Dated Apr 26, 2020; last modified on Sun, 19 Feb 2023

Criticism/Defense Of Billionaire Philanthropy

Taxes will probably not go to the same causes, e.g. reforming the bail system, grassroot efforts for migrants, etc.

Admittedly, these are things that the government should be doing, but it seems that the government doesn’t do enough. Furthermore, some of these issues so politicized, e.g. immigrants, that government support can be fickle.

Foundations are more effective than governments as they do their due diligence, e.g. Bill Gates. Reforming the government is a long battle.

Jack Dorsey (Twitter), set up $1B of his Square stock (28% of net worth) in an LLC to fund efforts for Covid-19, Girl’s Health and Education, and Universal Basic Income. An LLC is more flexible than a charitable organization, but that became a source of distrust on his motivations.

Sometimes they gift money to others, e.g. Bezos' $100m Courage and Civility Award.

Billionaire philanthropy isn’t too powerful. Its $10B annual budget is .25% of federal spending.

Unfair comparison… In 2017, American individuals, bequests, foundations and corporations donated $410B to US charities. Individuals accounted for $287B, which puts billionaires at 3.48%.

Billionaire philanthropy is not anti-pluralism. Billionaires saved stem cell research and Planned Parenthood. Billionaires work in parallel too, e.g. Bill and the CDC.

Pluralism : a condition or system in which two or more states, groups, principles, sources of authority, etc., coexist.

Democracy doesn’t automatically represent the popular will. Congress polls at 19% while Bill Gates is at 76%.

Again, Bill Gates is one of the more publicly favored billionaire philanthropists. I’d assume Robert Mercer’s work with Brexit polls way lower than 76%.

Getting the attention of mega-donors is hard. suggests that MacKenzie’s donations follow headlines, e.g. racial equity organizations after George Floyd’s murder.

That said, maybe it’s Bloomberg trying to make sense of a relatively opaque selection process? claims they identify and evaluate equity-oriented non-profits in categories and communities that have been historically underfunded and overlooked.

But the research must start somewhere. Being in the headlines is one way to ensure that a category or community gets considered.

On encountering research claiming that 6k children, under the age of five, were dying everyday from pneumonia and diarrheal disease, but providing soap and teaching them when and how to wash their hands could halve the deaths, Seipler spent $20k on grant writers and lawyers to apply to the Bill and Melinda Gates Foundation, but the proposal was rejected. In the end, Seipler’s Clean the World , gets $.5 to $.8 per room per month from the average US hotel partner for processing the soap that would have been going to landfills. While it’s 4x more expensive than dumping in landfills, there’s a PR value to the hotels, e.g., significant portions of the hotel employees are from the countries where the recycled soap is sent to.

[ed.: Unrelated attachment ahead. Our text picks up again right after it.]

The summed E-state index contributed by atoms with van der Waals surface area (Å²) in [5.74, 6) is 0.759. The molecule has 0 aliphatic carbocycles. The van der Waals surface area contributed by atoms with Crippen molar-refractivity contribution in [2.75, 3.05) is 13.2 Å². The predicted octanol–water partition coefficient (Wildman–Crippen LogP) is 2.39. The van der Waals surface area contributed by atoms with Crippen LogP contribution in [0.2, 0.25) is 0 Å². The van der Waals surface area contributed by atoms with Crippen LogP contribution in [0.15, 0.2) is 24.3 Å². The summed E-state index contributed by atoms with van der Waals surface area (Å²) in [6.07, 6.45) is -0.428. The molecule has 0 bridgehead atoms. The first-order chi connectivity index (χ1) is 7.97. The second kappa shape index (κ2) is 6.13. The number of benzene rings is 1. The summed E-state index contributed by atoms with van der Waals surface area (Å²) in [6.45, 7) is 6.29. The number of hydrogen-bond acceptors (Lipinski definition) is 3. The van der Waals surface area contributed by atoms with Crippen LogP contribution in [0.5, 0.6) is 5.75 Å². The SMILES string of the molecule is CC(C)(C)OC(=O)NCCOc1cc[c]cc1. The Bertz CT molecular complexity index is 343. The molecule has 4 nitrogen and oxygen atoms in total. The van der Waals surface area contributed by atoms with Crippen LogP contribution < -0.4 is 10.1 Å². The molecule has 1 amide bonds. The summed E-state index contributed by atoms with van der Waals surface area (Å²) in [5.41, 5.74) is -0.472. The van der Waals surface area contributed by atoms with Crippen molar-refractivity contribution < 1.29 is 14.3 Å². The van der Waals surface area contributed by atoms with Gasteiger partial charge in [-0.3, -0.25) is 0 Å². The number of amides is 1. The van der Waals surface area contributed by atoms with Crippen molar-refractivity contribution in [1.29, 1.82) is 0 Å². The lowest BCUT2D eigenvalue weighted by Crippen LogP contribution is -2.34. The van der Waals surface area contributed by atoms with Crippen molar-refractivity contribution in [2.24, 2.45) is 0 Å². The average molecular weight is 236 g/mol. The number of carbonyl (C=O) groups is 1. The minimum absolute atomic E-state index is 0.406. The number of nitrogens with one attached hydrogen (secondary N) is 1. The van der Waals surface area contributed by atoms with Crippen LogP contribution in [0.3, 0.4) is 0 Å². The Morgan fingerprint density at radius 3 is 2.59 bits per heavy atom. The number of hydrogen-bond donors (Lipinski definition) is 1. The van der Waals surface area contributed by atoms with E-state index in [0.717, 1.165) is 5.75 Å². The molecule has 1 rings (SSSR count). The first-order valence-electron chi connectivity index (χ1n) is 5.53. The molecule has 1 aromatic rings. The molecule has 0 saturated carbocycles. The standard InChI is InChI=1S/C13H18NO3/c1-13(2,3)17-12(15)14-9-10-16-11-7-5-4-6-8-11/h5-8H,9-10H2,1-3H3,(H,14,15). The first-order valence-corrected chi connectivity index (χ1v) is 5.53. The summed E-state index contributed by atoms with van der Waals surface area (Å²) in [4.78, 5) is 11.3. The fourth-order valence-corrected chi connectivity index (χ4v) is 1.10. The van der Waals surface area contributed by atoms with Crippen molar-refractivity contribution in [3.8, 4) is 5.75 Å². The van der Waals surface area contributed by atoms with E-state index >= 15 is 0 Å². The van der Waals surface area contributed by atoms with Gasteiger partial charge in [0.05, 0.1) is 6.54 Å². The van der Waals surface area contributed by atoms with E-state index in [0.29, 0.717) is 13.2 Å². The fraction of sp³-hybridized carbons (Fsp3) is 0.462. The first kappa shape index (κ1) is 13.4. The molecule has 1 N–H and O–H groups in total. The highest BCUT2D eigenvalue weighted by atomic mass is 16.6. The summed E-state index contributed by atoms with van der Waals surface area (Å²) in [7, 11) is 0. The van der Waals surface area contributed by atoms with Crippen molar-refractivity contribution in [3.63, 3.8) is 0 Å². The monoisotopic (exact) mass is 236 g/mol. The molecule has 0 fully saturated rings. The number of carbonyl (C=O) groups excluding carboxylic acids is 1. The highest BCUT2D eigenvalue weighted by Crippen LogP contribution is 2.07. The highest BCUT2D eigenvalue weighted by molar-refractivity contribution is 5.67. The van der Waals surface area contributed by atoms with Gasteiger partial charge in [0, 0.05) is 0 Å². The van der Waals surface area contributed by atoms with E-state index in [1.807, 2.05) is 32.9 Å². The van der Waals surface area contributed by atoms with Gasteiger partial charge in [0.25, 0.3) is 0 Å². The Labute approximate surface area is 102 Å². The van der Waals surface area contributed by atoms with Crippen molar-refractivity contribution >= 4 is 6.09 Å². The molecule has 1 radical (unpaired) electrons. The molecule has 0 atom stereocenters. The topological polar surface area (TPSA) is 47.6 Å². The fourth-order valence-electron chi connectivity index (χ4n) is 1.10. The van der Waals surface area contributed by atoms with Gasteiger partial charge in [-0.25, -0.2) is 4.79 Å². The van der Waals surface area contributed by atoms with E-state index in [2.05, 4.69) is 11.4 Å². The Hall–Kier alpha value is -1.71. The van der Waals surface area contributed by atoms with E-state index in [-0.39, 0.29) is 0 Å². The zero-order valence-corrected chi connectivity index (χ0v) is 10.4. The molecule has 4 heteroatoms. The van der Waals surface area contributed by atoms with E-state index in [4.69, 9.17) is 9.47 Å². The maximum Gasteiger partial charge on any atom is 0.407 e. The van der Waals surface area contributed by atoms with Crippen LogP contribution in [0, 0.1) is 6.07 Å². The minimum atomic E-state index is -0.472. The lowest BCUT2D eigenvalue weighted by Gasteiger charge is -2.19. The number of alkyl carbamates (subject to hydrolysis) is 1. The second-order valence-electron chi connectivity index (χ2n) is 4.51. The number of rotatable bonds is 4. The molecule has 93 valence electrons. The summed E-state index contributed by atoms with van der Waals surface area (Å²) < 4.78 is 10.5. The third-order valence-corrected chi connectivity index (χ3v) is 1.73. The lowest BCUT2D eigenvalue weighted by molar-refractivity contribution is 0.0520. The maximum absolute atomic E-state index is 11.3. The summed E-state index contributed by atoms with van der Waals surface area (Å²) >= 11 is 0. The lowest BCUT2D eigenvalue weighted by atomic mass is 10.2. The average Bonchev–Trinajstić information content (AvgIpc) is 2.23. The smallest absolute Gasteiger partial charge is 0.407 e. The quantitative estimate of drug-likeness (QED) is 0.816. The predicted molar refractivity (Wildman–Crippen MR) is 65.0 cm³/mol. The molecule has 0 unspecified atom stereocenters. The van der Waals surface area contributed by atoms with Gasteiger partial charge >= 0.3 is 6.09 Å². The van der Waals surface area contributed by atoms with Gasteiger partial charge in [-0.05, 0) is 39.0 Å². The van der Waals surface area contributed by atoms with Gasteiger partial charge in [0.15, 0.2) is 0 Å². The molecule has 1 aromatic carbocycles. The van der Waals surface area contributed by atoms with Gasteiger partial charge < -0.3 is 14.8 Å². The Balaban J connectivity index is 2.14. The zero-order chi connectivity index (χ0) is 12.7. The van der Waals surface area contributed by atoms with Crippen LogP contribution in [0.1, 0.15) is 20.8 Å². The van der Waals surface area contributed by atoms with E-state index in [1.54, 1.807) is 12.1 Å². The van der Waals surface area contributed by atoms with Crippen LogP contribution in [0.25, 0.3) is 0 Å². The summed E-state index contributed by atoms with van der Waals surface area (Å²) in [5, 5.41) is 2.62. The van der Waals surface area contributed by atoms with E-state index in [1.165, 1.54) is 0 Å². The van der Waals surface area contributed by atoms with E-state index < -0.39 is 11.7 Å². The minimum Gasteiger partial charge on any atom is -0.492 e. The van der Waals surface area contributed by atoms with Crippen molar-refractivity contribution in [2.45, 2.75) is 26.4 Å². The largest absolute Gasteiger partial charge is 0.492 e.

Effective Giving

GiveWell does research to find the charities that do the most good with received donations. This research is free for everyone. GiveWell doesn’t take a cut from the donations. It’s a non-profit. GiveWell’s approach falls under the Effective Altruism (EA) umbrella.

GiveWell was recommended in the “Rationally Speaking” podcast by Julia Galef.

Key tenets of EA:

  • Impartiality (everyone’s well-being counts equally without regard to the individual identities of others)
  • Comparing the relative importance of different causes and allocating resources among them objectively;
  • Cost-effectiveness (large benefits for a given amount of money).

Criticism of EA:

  • Illegitimacy of weighing causes and beneficiaries against one another
  • Bias towards measurable (usually through randomized controlled trials) interventions
  • Perceived neglect of radical economic change to address how some came to require assistance.


  1. Against Against Billionaire Philanthropy. Scott Alexander. . Jul 29, 2019.
  2. Giving USA 2018: Americans Gave $410.02 Billion to Charity in 2017, Crossing the $400 Billion Mark for the First Time. . Jun 13, 2018.
  3. Jack Dorsey gives $1B to fund global Covid-19 relief. Jack Dorsey. . . Apr 7, 2020.
  4. Bezos Donates $100m Each to CNN Contributor Van Jones and Chef Jose Andres. Oliver Darcy. . . Jul 21, 2021. Accessed Jul 24, 2021.
  5. MacKenzie Scott's Money Bombs Are Single Handedly Reshaping America. Sophie Alexander; Szu Yu Chen; Shera Avi-Yonah. . . Aug 12, 2021. Accessed Aug 15, 2021.
  6. Seeding by Ceding. MacKenzie Scott. . Jun 15, 2021. Accessed Aug 15, 2021.
  7. GiveWell | Charity Reviews and Research. . . Accessed Oct 20, 2021.
  8. Effective Altruism - Wikipedia. . Accessed Oct 20, 2021.
  9. Used Hotel Soaps. Shawn Seipler; Zachary Crockett. . Accessed Feb 19, 2023.